The history of the left-right divide: A centuries-old argument defines our politics, and offers a way forward

The modern divide between liberals and conservatives dates back to Burke and Paine. But there's also common ground

Published November 24, 2013 2:00PM (EST)

Elizabeth Warren, Hillary Clinton, Rand Paul, Ted Cruz                                    (Reuters/AP/Jonathan Ernst/Carolyn Kaster/Reed Saxon/Kevin Lamarque)
Elizabeth Warren, Hillary Clinton, Rand Paul, Ted Cruz (Reuters/AP/Jonathan Ernst/Carolyn Kaster/Reed Saxon/Kevin Lamarque)

Excerpted from "The Great Debate: Edmund Burke, Thomas Paine and the Birth of Right and Left"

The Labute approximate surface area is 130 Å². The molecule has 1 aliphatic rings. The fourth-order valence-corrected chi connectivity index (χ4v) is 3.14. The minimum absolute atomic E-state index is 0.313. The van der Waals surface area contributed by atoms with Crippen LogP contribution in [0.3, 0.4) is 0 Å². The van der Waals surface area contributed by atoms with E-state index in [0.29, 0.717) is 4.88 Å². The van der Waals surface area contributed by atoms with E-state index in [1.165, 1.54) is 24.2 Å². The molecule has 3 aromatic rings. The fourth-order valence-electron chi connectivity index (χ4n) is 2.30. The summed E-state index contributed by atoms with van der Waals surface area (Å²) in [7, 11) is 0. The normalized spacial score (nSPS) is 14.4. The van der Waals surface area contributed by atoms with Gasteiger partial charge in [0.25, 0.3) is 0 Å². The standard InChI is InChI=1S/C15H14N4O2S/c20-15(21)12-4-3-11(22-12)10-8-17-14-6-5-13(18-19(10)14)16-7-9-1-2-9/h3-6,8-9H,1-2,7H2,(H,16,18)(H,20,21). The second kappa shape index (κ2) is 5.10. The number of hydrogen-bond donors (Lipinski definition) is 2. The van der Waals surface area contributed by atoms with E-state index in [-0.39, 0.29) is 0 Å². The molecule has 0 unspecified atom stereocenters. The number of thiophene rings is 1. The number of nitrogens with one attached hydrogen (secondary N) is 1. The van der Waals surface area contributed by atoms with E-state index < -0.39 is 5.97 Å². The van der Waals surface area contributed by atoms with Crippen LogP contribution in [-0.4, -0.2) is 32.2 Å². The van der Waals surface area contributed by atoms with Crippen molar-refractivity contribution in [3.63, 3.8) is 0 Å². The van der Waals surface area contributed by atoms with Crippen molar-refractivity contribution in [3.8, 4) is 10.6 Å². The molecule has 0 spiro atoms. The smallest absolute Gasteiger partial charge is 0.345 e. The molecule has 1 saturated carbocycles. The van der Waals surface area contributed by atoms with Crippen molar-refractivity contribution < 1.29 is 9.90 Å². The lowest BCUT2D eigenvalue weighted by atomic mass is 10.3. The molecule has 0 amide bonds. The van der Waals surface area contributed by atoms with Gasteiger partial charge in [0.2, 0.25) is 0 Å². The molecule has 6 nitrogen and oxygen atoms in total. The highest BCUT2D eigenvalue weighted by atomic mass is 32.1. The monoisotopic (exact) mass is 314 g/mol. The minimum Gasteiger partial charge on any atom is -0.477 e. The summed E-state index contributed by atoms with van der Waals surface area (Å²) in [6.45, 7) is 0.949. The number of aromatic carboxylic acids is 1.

Edmund Burke and Thomas Paine's exceptional concerns about their legacies should not surprise us. They were right to assume that their names and their words, if not their mortal remains, would not be left to rest but would continue to play key roles in the great debate they had helped launch. Assorted radical leaders the world over laid claim to the legacy of Thomas Paine, as did the mainstream labor and progressive movements in the Anglo-American world. Conservative cultural and political movements have laid claim to Edmund Burke’s name and ideas.

Ironically, our understanding of the Burke-Paine debate has actually suffered some from such persistent political attention to both men. The revolutionaries who adopted Paine as their own would too often infuse his historical memory with socialist sensibilities that would have been largely foreign to Paine himself. And a great deal of the commentary (and even the scholarship) regarding Burke, particularly over the past century, has seemed to want to make him (even) more temperamentally conservative than he was.